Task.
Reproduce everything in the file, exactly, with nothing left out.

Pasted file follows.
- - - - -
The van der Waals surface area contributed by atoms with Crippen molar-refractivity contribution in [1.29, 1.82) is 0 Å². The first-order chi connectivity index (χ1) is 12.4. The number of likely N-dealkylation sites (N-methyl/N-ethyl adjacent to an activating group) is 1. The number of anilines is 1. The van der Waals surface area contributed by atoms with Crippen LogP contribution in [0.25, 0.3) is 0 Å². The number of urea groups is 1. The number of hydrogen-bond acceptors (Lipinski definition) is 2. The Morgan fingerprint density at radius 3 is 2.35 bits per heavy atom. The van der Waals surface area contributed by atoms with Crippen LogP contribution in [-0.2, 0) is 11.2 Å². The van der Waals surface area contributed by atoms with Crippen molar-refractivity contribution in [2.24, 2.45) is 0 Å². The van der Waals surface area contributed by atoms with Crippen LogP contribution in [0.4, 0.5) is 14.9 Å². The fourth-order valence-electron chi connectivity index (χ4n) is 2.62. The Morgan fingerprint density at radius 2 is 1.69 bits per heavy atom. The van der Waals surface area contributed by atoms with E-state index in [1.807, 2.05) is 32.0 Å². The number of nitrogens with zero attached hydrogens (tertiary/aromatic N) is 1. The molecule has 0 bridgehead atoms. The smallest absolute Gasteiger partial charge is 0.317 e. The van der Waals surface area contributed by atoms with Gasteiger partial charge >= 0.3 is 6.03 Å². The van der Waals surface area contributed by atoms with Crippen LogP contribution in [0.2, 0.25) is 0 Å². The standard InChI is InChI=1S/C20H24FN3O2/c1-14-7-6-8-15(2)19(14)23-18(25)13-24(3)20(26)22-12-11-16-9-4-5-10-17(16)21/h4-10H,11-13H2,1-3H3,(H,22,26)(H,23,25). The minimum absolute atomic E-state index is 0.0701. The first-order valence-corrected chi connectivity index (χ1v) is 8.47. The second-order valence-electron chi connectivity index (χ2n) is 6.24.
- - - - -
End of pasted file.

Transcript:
The van der Waals surface area contributed by atoms with Crippen molar-refractivity contribution in [1.29, 1.82) is 0 Å². The first-order chi connectivity index (χ1) is 12.4. The number of likely N-dealkylation sites (N-methyl/N-ethyl adjacent to an activating group) is 1. The number of anilines is 1. The van der Waals surface area contributed by atoms with Crippen LogP contribution in [0.25, 0.3) is 0 Å². The number of urea groups is 1. The number of hydrogen-bond acceptors (Lipinski definition) is 2. The Morgan fingerprint density at radius 3 is 2.35 bits per heavy atom. The van der Waals surface area contributed by atoms with Crippen LogP contribution in [-0.2, 0) is 11.2 Å². The van der Waals surface area contributed by atoms with Crippen molar-refractivity contribution in [2.24, 2.45) is 0 Å². The van der Waals surface area contributed by atoms with Crippen LogP contribution in [0.4, 0.5) is 14.9 Å². The fourth-order valence-electron chi connectivity index (χ4n) is 2.62. The Morgan fingerprint density at radius 2 is 1.69 bits per heavy atom. The van der Waals surface area contributed by atoms with E-state index in [1.807, 2.05) is 32.0 Å². The number of nitrogens with zero attached hydrogens (tertiary/aromatic N) is 1. The molecule has 0 bridgehead atoms. The smallest absolute Gasteiger partial charge is 0.317 e. The van der Waals surface area contributed by atoms with Gasteiger partial charge >= 0.3 is 6.03 Å². The van der Waals surface area contributed by atoms with Crippen LogP contribution in [0.2, 0.25) is 0 Å². The standard InChI is InChI=1S/C20H24FN3O2/c1-14-7-6-8-15(2)19(14)23-18(25)13-24(3)20(26)22-12-11-16-9-4-5-10-17(16)21/h4-10H,11-13H2,1-3H3,(H,22,26)(H,23,25). The minimum absolute atomic E-state index is 0.0701. The first-order valence-corrected chi connectivity index (χ1v) is 8.47. The second-order valence-electron chi connectivity index (χ2n) is 6.24.